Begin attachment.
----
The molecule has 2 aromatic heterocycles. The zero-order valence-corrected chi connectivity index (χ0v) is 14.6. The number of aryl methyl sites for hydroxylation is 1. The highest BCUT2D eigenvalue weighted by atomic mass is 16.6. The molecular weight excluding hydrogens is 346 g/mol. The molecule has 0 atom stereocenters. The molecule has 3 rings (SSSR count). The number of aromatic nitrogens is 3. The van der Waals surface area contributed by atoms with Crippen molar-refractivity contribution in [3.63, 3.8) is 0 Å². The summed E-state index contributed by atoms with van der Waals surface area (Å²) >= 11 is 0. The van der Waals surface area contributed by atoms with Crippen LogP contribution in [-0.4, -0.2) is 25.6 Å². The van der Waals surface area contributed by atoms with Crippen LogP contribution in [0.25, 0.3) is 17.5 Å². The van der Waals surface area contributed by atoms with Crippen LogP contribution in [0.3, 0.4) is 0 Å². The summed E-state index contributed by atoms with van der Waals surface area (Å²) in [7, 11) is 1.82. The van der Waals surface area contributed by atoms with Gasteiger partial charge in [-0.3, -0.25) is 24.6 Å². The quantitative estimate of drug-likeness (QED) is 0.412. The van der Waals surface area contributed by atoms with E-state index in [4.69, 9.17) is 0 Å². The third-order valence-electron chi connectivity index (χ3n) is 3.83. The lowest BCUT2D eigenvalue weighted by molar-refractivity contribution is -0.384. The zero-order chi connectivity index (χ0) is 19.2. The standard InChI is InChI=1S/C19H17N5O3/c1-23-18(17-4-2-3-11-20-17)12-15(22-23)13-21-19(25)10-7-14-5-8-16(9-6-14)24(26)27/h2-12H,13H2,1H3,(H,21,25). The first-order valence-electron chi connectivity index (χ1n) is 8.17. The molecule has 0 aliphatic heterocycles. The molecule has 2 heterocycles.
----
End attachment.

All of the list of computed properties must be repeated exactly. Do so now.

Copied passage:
The molecule has 2 aromatic heterocycles. The zero-order valence-corrected chi connectivity index (χ0v) is 14.6. The number of aryl methyl sites for hydroxylation is 1. The highest BCUT2D eigenvalue weighted by atomic mass is 16.6. The molecular weight excluding hydrogens is 346 g/mol. The molecule has 0 atom stereocenters. The molecule has 3 rings (SSSR count). The number of aromatic nitrogens is 3. The van der Waals surface area contributed by atoms with Crippen molar-refractivity contribution in [3.63, 3.8) is 0 Å². The summed E-state index contributed by atoms with van der Waals surface area (Å²) >= 11 is 0. The van der Waals surface area contributed by atoms with Crippen LogP contribution in [-0.4, -0.2) is 25.6 Å². The van der Waals surface area contributed by atoms with Crippen LogP contribution in [0.25, 0.3) is 17.5 Å². The van der Waals surface area contributed by atoms with Crippen LogP contribution in [0.3, 0.4) is 0 Å². The summed E-state index contributed by atoms with van der Waals surface area (Å²) in [7, 11) is 1.82. The van der Waals surface area contributed by atoms with Gasteiger partial charge in [-0.3, -0.25) is 24.6 Å². The quantitative estimate of drug-likeness (QED) is 0.412. The van der Waals surface area contributed by atoms with E-state index in [4.69, 9.17) is 0 Å². The third-order valence-electron chi connectivity index (χ3n) is 3.83. The lowest BCUT2D eigenvalue weighted by molar-refractivity contribution is -0.384. The zero-order chi connectivity index (χ0) is 19.2. The standard InChI is InChI=1S/C19H17N5O3/c1-23-18(17-4-2-3-11-20-17)12-15(22-23)13-21-19(25)10-7-14-5-8-16(9-6-14)24(26)27/h2-12H,13H2,1H3,(H,21,25). The first-order valence-electron chi connectivity index (χ1n) is 8.17. The molecule has 0 aliphatic heterocycles. The molecule has 2 heterocycles.